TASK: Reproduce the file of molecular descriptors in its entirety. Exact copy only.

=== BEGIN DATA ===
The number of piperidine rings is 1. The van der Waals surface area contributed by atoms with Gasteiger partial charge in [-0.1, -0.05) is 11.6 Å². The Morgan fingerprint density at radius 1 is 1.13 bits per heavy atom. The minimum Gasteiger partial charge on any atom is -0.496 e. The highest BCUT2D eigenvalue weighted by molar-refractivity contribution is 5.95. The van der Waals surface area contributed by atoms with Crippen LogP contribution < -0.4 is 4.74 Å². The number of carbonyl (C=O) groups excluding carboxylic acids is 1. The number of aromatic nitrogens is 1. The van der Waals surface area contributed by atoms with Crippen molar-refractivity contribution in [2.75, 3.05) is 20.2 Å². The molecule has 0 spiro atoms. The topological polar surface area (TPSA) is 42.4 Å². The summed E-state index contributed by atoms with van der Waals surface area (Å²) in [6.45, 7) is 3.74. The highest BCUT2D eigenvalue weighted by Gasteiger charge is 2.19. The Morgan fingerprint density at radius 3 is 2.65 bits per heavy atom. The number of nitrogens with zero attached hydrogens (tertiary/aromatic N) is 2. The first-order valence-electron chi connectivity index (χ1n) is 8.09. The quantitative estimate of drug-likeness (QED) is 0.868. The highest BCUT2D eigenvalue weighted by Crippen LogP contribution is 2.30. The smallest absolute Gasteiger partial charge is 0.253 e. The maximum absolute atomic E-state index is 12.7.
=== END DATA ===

The number of piperidine rings is 1. The van der Waals surface area contributed by atoms with Gasteiger partial charge in [-0.1, -0.05) is 11.6 Å². The Morgan fingerprint density at radius 1 is 1.13 bits per heavy atom. The minimum Gasteiger partial charge on any atom is -0.496 e. The highest BCUT2D eigenvalue weighted by molar-refractivity contribution is 5.95. The van der Waals surface area contributed by atoms with Crippen LogP contribution < -0.4 is 4.74 Å². The number of carbonyl (C=O) groups excluding carboxylic acids is 1. The number of aromatic nitrogens is 1. The van der Waals surface area contributed by atoms with Crippen molar-refractivity contribution in [2.75, 3.05) is 20.2 Å². The molecule has 0 spiro atoms. The topological polar surface area (TPSA) is 42.4 Å². The summed E-state index contributed by atoms with van der Waals surface area (Å²) in [6.45, 7) is 3.74. The highest BCUT2D eigenvalue weighted by Gasteiger charge is 2.19. The Morgan fingerprint density at radius 3 is 2.65 bits per heavy atom. The number of nitrogens with zero attached hydrogens (tertiary/aromatic N) is 2. The first-order valence-electron chi connectivity index (χ1n) is 8.09. The quantitative estimate of drug-likeness (QED) is 0.868. The highest BCUT2D eigenvalue weighted by Crippen LogP contribution is 2.30. The smallest absolute Gasteiger partial charge is 0.253 e. The maximum absolute atomic E-state index is 12.7.